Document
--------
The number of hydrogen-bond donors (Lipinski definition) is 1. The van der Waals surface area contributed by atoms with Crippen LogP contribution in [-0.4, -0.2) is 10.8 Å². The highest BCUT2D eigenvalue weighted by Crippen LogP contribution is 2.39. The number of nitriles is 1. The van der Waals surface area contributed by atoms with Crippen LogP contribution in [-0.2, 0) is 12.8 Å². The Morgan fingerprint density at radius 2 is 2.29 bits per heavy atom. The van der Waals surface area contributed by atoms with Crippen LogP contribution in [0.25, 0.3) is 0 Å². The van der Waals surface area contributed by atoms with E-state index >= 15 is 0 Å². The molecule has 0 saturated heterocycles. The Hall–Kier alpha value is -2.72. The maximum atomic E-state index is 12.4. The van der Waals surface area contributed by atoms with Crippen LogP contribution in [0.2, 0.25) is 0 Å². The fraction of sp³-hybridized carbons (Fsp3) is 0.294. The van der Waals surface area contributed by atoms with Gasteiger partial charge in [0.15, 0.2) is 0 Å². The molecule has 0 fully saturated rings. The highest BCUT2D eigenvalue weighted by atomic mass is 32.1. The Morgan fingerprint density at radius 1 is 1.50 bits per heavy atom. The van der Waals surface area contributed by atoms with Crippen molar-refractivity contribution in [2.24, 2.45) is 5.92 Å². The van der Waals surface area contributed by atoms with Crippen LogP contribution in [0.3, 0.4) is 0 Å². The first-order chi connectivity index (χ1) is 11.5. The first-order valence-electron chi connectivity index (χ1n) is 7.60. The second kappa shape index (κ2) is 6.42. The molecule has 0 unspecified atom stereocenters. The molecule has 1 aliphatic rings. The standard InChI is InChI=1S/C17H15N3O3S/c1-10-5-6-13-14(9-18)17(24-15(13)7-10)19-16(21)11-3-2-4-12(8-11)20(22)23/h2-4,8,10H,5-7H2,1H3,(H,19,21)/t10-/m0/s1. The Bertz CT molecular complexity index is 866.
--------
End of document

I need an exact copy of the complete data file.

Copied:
The number of hydrogen-bond donors (Lipinski definition) is 1. The van der Waals surface area contributed by atoms with Crippen LogP contribution in [-0.4, -0.2) is 10.8 Å². The highest BCUT2D eigenvalue weighted by Crippen LogP contribution is 2.39. The number of nitriles is 1. The van der Waals surface area contributed by atoms with Crippen LogP contribution in [-0.2, 0) is 12.8 Å². The Morgan fingerprint density at radius 2 is 2.29 bits per heavy atom. The van der Waals surface area contributed by atoms with Crippen LogP contribution in [0.25, 0.3) is 0 Å². The van der Waals surface area contributed by atoms with E-state index >= 15 is 0 Å². The molecule has 0 saturated heterocycles. The Hall–Kier alpha value is -2.72. The maximum atomic E-state index is 12.4. The van der Waals surface area contributed by atoms with Crippen LogP contribution in [0.2, 0.25) is 0 Å². The fraction of sp³-hybridized carbons (Fsp3) is 0.294. The van der Waals surface area contributed by atoms with Gasteiger partial charge in [0.15, 0.2) is 0 Å². The molecule has 0 fully saturated rings. The highest BCUT2D eigenvalue weighted by atomic mass is 32.1. The Morgan fingerprint density at radius 1 is 1.50 bits per heavy atom. The van der Waals surface area contributed by atoms with Crippen molar-refractivity contribution in [2.24, 2.45) is 5.92 Å². The van der Waals surface area contributed by atoms with Crippen LogP contribution in [0.3, 0.4) is 0 Å². The first-order chi connectivity index (χ1) is 11.5. The first-order valence-electron chi connectivity index (χ1n) is 7.60. The second kappa shape index (κ2) is 6.42. The molecule has 0 unspecified atom stereocenters. The molecule has 1 aliphatic rings. The standard InChI is InChI=1S/C17H15N3O3S/c1-10-5-6-13-14(9-18)17(24-15(13)7-10)19-16(21)11-3-2-4-12(8-11)20(22)23/h2-4,8,10H,5-7H2,1H3,(H,19,21)/t10-/m0/s1. The Bertz CT molecular complexity index is 866.